The bottom of the ladder
Felicity runs a successful dress-making business in Nigeria’s Enugu state. She first set foot on the sanitation ladder in 2012, when her village was ‘triggered’, or motivated, through Community-Led Total Sanitation (CLTS). The approach, which helps communities assess their sanitation situation, resulted in her husband building a basic pit latrine for their family home.
Although their building a latrine is considered a success in terms of CLTS, Felicity and her family are embarrassed by this basic structure, and inform visitors that the toilet is not finished, directing them instead to the bush. The water-based toilet the family dreams of would cost too much.
Felicity’s story is not uncommon. Since 2004, the Nigerian Government has used CLTS to move communities up the sanitation ladder, starting, if necessary, from the ‘cat’ method of dig and bury, or a basic pit latrine, moving up to a more expensive and sophisticated toilet. CLTS is a key component of the UK Department for International Development’s sanitation, hygiene and water in Nigeria projects (SHAWN 1 & 2 ). Over the years WaterAid has played a significant role in the use and development of CLTS in Nigeria and beyond, including running a three country study in 2009.
Reaching the top
Surprisingly, despite the widespread use of CLTS, robust and reliable evidence in support of it in Nigeria and beyond is still relatively sparse.
WaterAid is continuing to build a body of evidence in Nigeria, through the Sustainable Total Sanitation (STS) project in Ekiti, Enugu and Jigawa states. The data and findings from formative research in 2014 gave valuable insight into common sanitation beliefs, practices and service availability. The findings exposed much about the sanitation aspirations of households in these states, like Felicity’s, who are upwardly mobile and exposed to urban life.
Importantly, the findings showed:
- Open defecation is not safe or convenient and is difficult for sick and older people…
…but households aren’t ashamed to practice open defecation – it is better than starting at the bottom of the ladder, using a poor-quality toilet. A low-quality toilet is an embarrassment for the family.
- Like Felicity and her husband, people have a strong desire for an ‘ideal’ water-based toilet – the last rung on the sanitation ladder. Such a toilet is easily cleaned, connected to modern urban life and aesthetically pleasing…
…but this is financially out of reach, costing between 44 and 77% of an average family’s annual income.
- There is agreement that toilets result in happier and healthier households, thanks partly to approaches like CLTS…
…but these benefits are believed to decrease if the toilet is low quality.
- Households have a fairly accurate understanding of the costs involved in constructing an ideal toilet (around £260)…
…but even when a household can afford a toilet, the process is long and involves several negotiations with different suppliers.
Giving households a step up
Nigeria is one of the world’s five biggest contributors to the problem of open defecation, with over 45 million Nigerians currently practising it. This situation is made worse by the country’s declining sanitation coverage – based on current trends, the new Global target of universal coverage will not be reached by 2030.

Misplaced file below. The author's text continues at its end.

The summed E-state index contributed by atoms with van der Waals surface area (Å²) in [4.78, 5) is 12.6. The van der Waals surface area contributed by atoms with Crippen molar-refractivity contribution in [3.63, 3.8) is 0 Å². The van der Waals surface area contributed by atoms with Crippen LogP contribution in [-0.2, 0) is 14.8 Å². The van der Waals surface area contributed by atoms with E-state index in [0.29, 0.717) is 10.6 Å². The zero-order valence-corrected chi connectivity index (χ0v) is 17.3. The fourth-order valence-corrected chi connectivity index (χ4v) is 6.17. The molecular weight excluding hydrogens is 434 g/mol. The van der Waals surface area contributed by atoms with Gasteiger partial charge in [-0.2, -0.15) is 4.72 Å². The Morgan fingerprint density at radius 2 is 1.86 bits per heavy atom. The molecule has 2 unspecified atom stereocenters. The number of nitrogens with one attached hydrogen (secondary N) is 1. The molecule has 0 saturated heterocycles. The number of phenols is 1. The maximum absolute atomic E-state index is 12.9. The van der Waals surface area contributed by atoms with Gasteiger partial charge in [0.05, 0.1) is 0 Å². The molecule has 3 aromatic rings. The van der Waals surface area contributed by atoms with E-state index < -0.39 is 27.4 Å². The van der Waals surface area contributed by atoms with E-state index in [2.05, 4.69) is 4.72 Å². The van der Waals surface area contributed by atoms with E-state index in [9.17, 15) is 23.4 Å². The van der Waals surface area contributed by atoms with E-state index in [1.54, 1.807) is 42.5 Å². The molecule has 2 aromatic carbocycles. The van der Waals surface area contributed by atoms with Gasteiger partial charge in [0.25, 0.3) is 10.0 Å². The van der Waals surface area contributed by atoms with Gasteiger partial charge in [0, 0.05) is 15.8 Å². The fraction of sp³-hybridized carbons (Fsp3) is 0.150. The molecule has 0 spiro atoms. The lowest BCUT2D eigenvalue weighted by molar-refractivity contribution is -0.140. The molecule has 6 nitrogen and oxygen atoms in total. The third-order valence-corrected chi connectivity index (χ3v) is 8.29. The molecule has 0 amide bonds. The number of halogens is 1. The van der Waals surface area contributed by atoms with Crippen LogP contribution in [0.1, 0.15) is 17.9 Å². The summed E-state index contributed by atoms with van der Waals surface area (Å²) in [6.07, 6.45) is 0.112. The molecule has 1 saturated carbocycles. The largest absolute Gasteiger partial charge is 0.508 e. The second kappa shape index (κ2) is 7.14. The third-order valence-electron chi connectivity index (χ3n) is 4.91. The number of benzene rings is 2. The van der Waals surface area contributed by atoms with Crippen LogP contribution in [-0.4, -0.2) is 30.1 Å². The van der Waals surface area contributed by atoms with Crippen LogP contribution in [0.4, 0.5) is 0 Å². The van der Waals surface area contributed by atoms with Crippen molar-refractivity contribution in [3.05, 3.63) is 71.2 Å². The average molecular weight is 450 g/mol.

Successive Nigerian governments have made attempts to improve the country’s sanitation practices. In August this year, Ebonyi State Government made it illegal to defecate in the open (creation of such a law is also in progress in Yobe State) and Akwa Ibom State Government declared a “war against indiscriminate disposal of waste”. It is unclear what the implications of such laws will be in Nigeria; however, a recent study by WaterAid on the Asian Tigers highlighted the importance of political leadership, and changes in public health and hygiene policies, for resolving the issue.
Building on the insights we have gained about household aspirations and purchasing hurdles, the STS project is supporting local businesses to develop and sell high-quality, affordable and desirable toilets. Through the formative research and iterative testing of prototypes with businesses we have developed a new water-based toilet costing an estimated £85.
WaterAid have also supported the improvement of marketing and sales models to remove some of the purchasing burdens from households. Although not new to the sector, this market-based approach will be new to Nigeria. Delivered alongside CLTS and social marketing messages which reflect the pride and status associated with owning and using a good-quality toilet, we expect the approach to lead to increased toilet coverage and use.
Under the STS, sanitation marketing and CLTS will be rigorously evaluated to help us understand how effective each approach is, both independently and combined. Although the study’s final results are not expected until 2016, it’s already clear that, in order to reverse the current trend and accelerate progress towards 2030 targets, Nigeria will need to rapidly introduce complimentary sanitation approaches that respond to the large-scale problem at hand.
The new approaches must respond to the aspirations of households, significantly reduce the cost and complexity of purchasing a hygienic (and desirable!) toilet and ensure financial mechanisms are available for the poorest. With these approaches in place, maybe Nigeria won’t need a ladder to reach it’s ambitious sanitation targets after all.